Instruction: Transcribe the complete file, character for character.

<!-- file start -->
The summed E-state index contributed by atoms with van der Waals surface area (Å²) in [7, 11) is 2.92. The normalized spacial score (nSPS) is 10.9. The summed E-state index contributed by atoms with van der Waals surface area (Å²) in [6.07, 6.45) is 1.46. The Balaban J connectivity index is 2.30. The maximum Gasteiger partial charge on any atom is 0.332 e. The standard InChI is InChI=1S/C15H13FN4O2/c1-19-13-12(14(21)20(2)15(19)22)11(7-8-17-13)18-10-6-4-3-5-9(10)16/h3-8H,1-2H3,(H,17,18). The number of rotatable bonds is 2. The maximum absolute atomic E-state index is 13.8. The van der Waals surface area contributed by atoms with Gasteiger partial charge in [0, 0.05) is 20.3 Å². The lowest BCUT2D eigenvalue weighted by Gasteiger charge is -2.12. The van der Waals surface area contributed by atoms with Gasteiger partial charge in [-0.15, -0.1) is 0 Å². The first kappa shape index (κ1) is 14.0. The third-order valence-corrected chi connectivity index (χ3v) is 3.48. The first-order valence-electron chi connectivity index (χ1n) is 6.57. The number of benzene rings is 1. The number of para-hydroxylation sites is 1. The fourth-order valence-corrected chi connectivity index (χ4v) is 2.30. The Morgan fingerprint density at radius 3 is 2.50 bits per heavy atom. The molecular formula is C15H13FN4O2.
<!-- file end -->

The summed E-state index contributed by atoms with van der Waals surface area (Å²) in [7, 11) is 2.92. The normalized spacial score (nSPS) is 10.9. The summed E-state index contributed by atoms with van der Waals surface area (Å²) in [6.07, 6.45) is 1.46. The Balaban J connectivity index is 2.30. The maximum Gasteiger partial charge on any atom is 0.332 e. The standard InChI is InChI=1S/C15H13FN4O2/c1-19-13-12(14(21)20(2)15(19)22)11(7-8-17-13)18-10-6-4-3-5-9(10)16/h3-8H,1-2H3,(H,17,18). The number of rotatable bonds is 2. The maximum absolute atomic E-state index is 13.8. The van der Waals surface area contributed by atoms with Gasteiger partial charge in [0, 0.05) is 20.3 Å². The lowest BCUT2D eigenvalue weighted by Gasteiger charge is -2.12. The van der Waals surface area contributed by atoms with Gasteiger partial charge in [-0.15, -0.1) is 0 Å². The first kappa shape index (κ1) is 14.0. The third-order valence-corrected chi connectivity index (χ3v) is 3.48. The first-order valence-electron chi connectivity index (χ1n) is 6.57. The number of benzene rings is 1. The number of para-hydroxylation sites is 1. The fourth-order valence-corrected chi connectivity index (χ4v) is 2.30. The Morgan fingerprint density at radius 3 is 2.50 bits per heavy atom. The molecular formula is C15H13FN4O2.